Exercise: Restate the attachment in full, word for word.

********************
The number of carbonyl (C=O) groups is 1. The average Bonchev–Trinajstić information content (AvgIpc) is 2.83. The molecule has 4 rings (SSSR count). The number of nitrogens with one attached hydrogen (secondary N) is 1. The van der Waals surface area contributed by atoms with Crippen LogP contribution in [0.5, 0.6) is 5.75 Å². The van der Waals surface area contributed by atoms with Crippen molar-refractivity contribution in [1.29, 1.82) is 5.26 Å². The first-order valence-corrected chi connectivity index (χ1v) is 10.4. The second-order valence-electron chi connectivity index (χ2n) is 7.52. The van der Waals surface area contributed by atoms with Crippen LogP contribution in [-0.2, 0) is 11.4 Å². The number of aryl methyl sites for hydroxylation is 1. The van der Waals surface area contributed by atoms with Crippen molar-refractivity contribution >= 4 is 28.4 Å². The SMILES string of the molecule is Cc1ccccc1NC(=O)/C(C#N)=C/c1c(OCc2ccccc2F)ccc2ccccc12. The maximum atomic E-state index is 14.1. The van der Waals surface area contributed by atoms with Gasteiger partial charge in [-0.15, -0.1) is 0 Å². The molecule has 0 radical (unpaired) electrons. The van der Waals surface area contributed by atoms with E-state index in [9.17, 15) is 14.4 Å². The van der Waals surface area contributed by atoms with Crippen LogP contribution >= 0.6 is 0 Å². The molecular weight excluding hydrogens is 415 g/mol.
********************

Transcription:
The number of carbonyl (C=O) groups is 1. The average Bonchev–Trinajstić information content (AvgIpc) is 2.83. The molecule has 4 rings (SSSR count). The number of nitrogens with one attached hydrogen (secondary N) is 1. The van der Waals surface area contributed by atoms with Crippen LogP contribution in [0.5, 0.6) is 5.75 Å². The van der Waals surface area contributed by atoms with Crippen molar-refractivity contribution in [1.29, 1.82) is 5.26 Å². The first-order valence-corrected chi connectivity index (χ1v) is 10.4. The second-order valence-electron chi connectivity index (χ2n) is 7.52. The van der Waals surface area contributed by atoms with Crippen LogP contribution in [-0.2, 0) is 11.4 Å². The number of aryl methyl sites for hydroxylation is 1. The van der Waals surface area contributed by atoms with Crippen molar-refractivity contribution >= 4 is 28.4 Å². The SMILES string of the molecule is Cc1ccccc1NC(=O)/C(C#N)=C/c1c(OCc2ccccc2F)ccc2ccccc12. The maximum atomic E-state index is 14.1. The van der Waals surface area contributed by atoms with Gasteiger partial charge in [-0.15, -0.1) is 0 Å². The molecule has 0 radical (unpaired) electrons. The van der Waals surface area contributed by atoms with E-state index in [9.17, 15) is 14.4 Å². The van der Waals surface area contributed by atoms with Crippen LogP contribution >= 0.6 is 0 Å². The molecular weight excluding hydrogens is 415 g/mol.